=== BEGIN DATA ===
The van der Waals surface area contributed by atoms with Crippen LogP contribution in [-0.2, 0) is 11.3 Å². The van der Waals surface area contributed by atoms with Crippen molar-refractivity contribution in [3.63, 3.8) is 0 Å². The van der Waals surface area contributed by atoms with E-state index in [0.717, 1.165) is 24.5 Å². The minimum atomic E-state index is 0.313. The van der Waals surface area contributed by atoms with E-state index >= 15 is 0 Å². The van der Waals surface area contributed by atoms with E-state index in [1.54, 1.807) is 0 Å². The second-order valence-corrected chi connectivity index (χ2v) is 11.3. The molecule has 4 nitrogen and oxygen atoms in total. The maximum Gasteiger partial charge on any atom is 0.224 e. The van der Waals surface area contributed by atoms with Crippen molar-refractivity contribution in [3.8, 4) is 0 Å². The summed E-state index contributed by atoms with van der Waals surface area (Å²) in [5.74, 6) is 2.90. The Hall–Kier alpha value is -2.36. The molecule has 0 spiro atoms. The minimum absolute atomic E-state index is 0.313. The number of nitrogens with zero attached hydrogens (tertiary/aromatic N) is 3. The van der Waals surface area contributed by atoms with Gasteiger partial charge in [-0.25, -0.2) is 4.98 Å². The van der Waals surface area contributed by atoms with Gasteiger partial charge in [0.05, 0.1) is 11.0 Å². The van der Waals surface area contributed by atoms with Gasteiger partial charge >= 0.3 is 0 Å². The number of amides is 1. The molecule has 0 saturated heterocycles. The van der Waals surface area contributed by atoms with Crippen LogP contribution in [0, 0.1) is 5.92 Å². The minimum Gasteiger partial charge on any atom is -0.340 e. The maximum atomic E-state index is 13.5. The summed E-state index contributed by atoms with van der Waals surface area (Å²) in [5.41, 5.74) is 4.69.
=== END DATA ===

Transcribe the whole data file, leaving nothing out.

The van der Waals surface area contributed by atoms with Crippen LogP contribution in [-0.2, 0) is 11.3 Å². The van der Waals surface area contributed by atoms with Crippen molar-refractivity contribution in [3.63, 3.8) is 0 Å². The van der Waals surface area contributed by atoms with E-state index in [0.717, 1.165) is 24.5 Å². The minimum atomic E-state index is 0.313. The van der Waals surface area contributed by atoms with E-state index >= 15 is 0 Å². The van der Waals surface area contributed by atoms with E-state index in [1.54, 1.807) is 0 Å². The second-order valence-corrected chi connectivity index (χ2v) is 11.3. The molecule has 4 nitrogen and oxygen atoms in total. The maximum Gasteiger partial charge on any atom is 0.224 e. The van der Waals surface area contributed by atoms with Crippen molar-refractivity contribution in [3.8, 4) is 0 Å². The summed E-state index contributed by atoms with van der Waals surface area (Å²) in [5.74, 6) is 2.90. The Hall–Kier alpha value is -2.36. The molecule has 0 spiro atoms. The minimum absolute atomic E-state index is 0.313. The number of nitrogens with zero attached hydrogens (tertiary/aromatic N) is 3. The van der Waals surface area contributed by atoms with Gasteiger partial charge in [-0.25, -0.2) is 4.98 Å². The van der Waals surface area contributed by atoms with Gasteiger partial charge in [0.05, 0.1) is 11.0 Å². The van der Waals surface area contributed by atoms with Gasteiger partial charge >= 0.3 is 0 Å². The number of amides is 1. The molecule has 0 saturated heterocycles. The van der Waals surface area contributed by atoms with Crippen LogP contribution in [0, 0.1) is 5.92 Å². The minimum Gasteiger partial charge on any atom is -0.340 e. The maximum atomic E-state index is 13.5. The summed E-state index contributed by atoms with van der Waals surface area (Å²) in [5.41, 5.74) is 4.69.